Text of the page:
The Orthodox Deacon is the third and lowest degree of the major orders of clergy in the Orthodox Church, following the Bishop (1st) and the Presbyter (2nd). The word deacon (in Greek διάκονος) means “servant,” “waiting-man,” “minister,” or even “messenger”: originally, it referred mostly to a person who waited on tables.
It is generally assumed that the office of deacon originated in the selection of seven men by the apostles, among them Saint Stephen, to assist with the charitable work of the early church as recorded in the Book of Acts, chapter 6.
The title deaconess (διακόνισσα diakónissa) is not found in the Bible. However, one woman, Phoebe, is mentioned at Romans 16:1–2 as a deacon (διάκονος diákonos) of the church in Cenchreae. Nothing more specific is said about her duties or authority, although it is assumed she carried Paul’s Letter to the Romans.
The vestments of the deacon are the sticharion, the orarion, and the epimanikia.
All degrees of clergy wear the sticharion which is a long-sleeved tunic that reaches all the way to the ground. It reminds the wearer that the grace of the Holy Spirit covers him as with a garment of salvation and joy. For deacons, the sticharion has wide sleeves and is made of a heavier fabric than that of the priest and bishop, who wear their sticharia under other vestments.
The second part of a deacon’s vestments is the orarion. The orarion is a narrow band of material that the deacon wears wrapped around his body and draped over his left shoulder. It represents the grace of the Holy Spirit that, in ordination, anoints the deacon like oil. It is the principal vestment of the deacon and, without it, he cannot serve. When the deacon leads the people in prayers or invites them to attention, he holds one end of his orarion in his right hand and raises it. The priest’s epitrachelion and the bishop’s omophorion are specialized types of the orarion.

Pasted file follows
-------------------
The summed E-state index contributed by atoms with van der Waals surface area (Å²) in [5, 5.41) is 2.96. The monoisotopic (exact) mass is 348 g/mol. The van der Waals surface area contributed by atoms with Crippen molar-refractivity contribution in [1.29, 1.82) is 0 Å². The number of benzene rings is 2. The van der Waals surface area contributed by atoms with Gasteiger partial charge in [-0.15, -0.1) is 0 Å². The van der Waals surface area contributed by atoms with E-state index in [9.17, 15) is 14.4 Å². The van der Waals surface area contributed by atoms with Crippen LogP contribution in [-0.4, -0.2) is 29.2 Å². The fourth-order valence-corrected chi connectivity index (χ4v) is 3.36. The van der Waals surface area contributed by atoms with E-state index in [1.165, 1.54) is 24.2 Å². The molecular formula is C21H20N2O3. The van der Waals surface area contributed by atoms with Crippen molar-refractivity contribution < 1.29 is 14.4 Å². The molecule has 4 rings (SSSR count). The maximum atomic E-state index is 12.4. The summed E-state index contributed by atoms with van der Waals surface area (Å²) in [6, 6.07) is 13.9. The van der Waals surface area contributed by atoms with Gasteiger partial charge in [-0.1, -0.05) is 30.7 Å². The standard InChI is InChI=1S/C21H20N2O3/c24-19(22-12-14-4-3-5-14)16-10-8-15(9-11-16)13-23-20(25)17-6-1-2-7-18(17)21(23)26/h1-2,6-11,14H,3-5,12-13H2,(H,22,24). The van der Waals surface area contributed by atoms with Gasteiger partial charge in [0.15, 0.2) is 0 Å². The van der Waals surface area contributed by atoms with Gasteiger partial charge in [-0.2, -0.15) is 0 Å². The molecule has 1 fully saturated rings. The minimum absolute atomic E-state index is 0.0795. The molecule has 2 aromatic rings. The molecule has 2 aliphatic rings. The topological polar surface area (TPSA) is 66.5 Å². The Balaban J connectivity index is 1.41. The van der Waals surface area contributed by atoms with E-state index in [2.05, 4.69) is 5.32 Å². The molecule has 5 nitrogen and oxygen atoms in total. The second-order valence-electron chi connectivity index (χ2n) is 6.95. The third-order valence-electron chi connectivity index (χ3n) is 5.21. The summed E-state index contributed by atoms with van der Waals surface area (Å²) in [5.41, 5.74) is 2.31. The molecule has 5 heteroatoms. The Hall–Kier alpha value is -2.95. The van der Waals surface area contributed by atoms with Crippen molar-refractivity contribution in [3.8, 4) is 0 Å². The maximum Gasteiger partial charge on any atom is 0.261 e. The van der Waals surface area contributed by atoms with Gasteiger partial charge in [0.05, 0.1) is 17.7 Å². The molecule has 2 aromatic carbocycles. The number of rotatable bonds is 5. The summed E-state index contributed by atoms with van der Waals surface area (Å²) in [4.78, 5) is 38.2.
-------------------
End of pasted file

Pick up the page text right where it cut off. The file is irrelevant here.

The final parts of a deacon’s vestments are the epimanikia. The epimanikia are cuffs that are worn around the wrists, tied by a long cord. These are also worn by the bishop and priest. They serve the practical purpose of keeping the inner garments out of the way during the services. They also remind the wearer that he serves not by his own strength but with the help of God.
Orthodox deacons at feasts
At the big feasts, deacons may have on their shoulders special kiboria—decorated boxes usually in the shape of a Church, which nowadays are empty but, in the past, they used to hold burning coals for the thurible. Because the kiboria were pretty hot, the deacons used to wear on their shoulders, under the kiboria, a thick cloth in order to protect their garments. Nowadays, these thick cloths are transformed to decorative veils symbolizing the grace of the Holy Spirit which cover them.
Also, at feasts, the deacons have cherubims—metal decorations of rounded shape symbolizing the angels which are present at the Liturgy. Also, if a bishop is present, they hold for him the dikirion (Greek: δικήριον or δίκηρον) and trikirion (τρικήριον or τρίκηρον) which are liturgical candlesticks. The words mean “dual candle” and “triple candle,” respectively, because the dikirion holds two candles, representing the dual nature of Jesus, and the trikirion holds three, representing the three persons of the Holy Trinity. The candleholders are mounted at an angle so that the candles cross each other.
Deacons are permitted to wear a cassock; this is done as a sign of his suppression of his own tastes, will, and desires, and his canonical obedience to God, his bishop, and the liturgical and canonical norms of the Church. Deacons are also permitted to wear the exoraso (or ryassa).
During services, the deacon is usually vested in a sticharion with an orarion that hangs over the left shoulder; with the exception of around the consecration of Communion, when the deacon will, for practicality, arrange his sticharion like a subdeacon.
In addition, to complete his duties, the orthodox deacon is permitted to touch the Table of Oblation, the Altar, and to move through the Royal Doors.
Read the captions below for more explanations.
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